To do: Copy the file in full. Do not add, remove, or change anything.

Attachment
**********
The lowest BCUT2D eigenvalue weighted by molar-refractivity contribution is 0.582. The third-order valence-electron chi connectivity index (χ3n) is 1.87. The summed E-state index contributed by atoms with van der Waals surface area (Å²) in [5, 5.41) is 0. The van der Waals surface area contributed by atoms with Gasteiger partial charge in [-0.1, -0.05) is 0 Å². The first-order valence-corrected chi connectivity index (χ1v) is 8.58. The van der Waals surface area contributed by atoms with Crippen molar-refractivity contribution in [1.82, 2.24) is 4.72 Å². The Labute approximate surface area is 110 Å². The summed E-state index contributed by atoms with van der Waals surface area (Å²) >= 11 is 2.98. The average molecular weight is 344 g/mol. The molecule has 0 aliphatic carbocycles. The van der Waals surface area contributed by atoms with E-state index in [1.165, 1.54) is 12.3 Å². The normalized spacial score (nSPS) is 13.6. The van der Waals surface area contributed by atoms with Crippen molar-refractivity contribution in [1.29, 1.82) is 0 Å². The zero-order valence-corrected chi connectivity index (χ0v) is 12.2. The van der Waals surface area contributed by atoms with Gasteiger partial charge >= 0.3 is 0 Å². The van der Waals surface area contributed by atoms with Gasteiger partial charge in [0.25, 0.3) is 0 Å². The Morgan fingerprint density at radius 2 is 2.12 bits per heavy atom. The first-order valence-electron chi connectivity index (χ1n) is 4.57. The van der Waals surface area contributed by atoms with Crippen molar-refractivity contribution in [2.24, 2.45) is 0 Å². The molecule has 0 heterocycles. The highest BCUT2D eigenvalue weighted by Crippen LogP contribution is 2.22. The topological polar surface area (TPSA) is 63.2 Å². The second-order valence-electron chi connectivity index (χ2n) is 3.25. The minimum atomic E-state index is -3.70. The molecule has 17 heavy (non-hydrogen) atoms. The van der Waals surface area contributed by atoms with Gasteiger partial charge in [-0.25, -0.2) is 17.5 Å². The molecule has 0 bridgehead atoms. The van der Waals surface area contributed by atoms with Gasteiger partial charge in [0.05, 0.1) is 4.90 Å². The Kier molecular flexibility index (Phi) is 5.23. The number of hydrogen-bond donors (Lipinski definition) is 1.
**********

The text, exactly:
The lowest BCUT2D eigenvalue weighted by molar-refractivity contribution is 0.582. The third-order valence-electron chi connectivity index (χ3n) is 1.87. The summed E-state index contributed by atoms with van der Waals surface area (Å²) in [5, 5.41) is 0. The van der Waals surface area contributed by atoms with Gasteiger partial charge in [-0.1, -0.05) is 0 Å². The first-order valence-corrected chi connectivity index (χ1v) is 8.58. The van der Waals surface area contributed by atoms with Crippen molar-refractivity contribution in [1.82, 2.24) is 4.72 Å². The Labute approximate surface area is 110 Å². The summed E-state index contributed by atoms with van der Waals surface area (Å²) >= 11 is 2.98. The average molecular weight is 344 g/mol. The molecule has 0 aliphatic carbocycles. The van der Waals surface area contributed by atoms with E-state index in [1.165, 1.54) is 12.3 Å². The normalized spacial score (nSPS) is 13.6. The van der Waals surface area contributed by atoms with Crippen molar-refractivity contribution in [1.29, 1.82) is 0 Å². The zero-order valence-corrected chi connectivity index (χ0v) is 12.2. The van der Waals surface area contributed by atoms with Gasteiger partial charge >= 0.3 is 0 Å². The van der Waals surface area contributed by atoms with Gasteiger partial charge in [0.25, 0.3) is 0 Å². The Morgan fingerprint density at radius 2 is 2.12 bits per heavy atom. The first-order valence-electron chi connectivity index (χ1n) is 4.57. The van der Waals surface area contributed by atoms with Crippen molar-refractivity contribution in [2.24, 2.45) is 0 Å². The molecule has 0 heterocycles. The highest BCUT2D eigenvalue weighted by Crippen LogP contribution is 2.22. The topological polar surface area (TPSA) is 63.2 Å². The second-order valence-electron chi connectivity index (χ2n) is 3.25. The minimum atomic E-state index is -3.70. The molecule has 17 heavy (non-hydrogen) atoms. The van der Waals surface area contributed by atoms with Gasteiger partial charge in [-0.25, -0.2) is 17.5 Å². The molecule has 0 bridgehead atoms. The van der Waals surface area contributed by atoms with Gasteiger partial charge in [0.05, 0.1) is 4.90 Å². The Kier molecular flexibility index (Phi) is 5.23. The number of hydrogen-bond donors (Lipinski definition) is 1.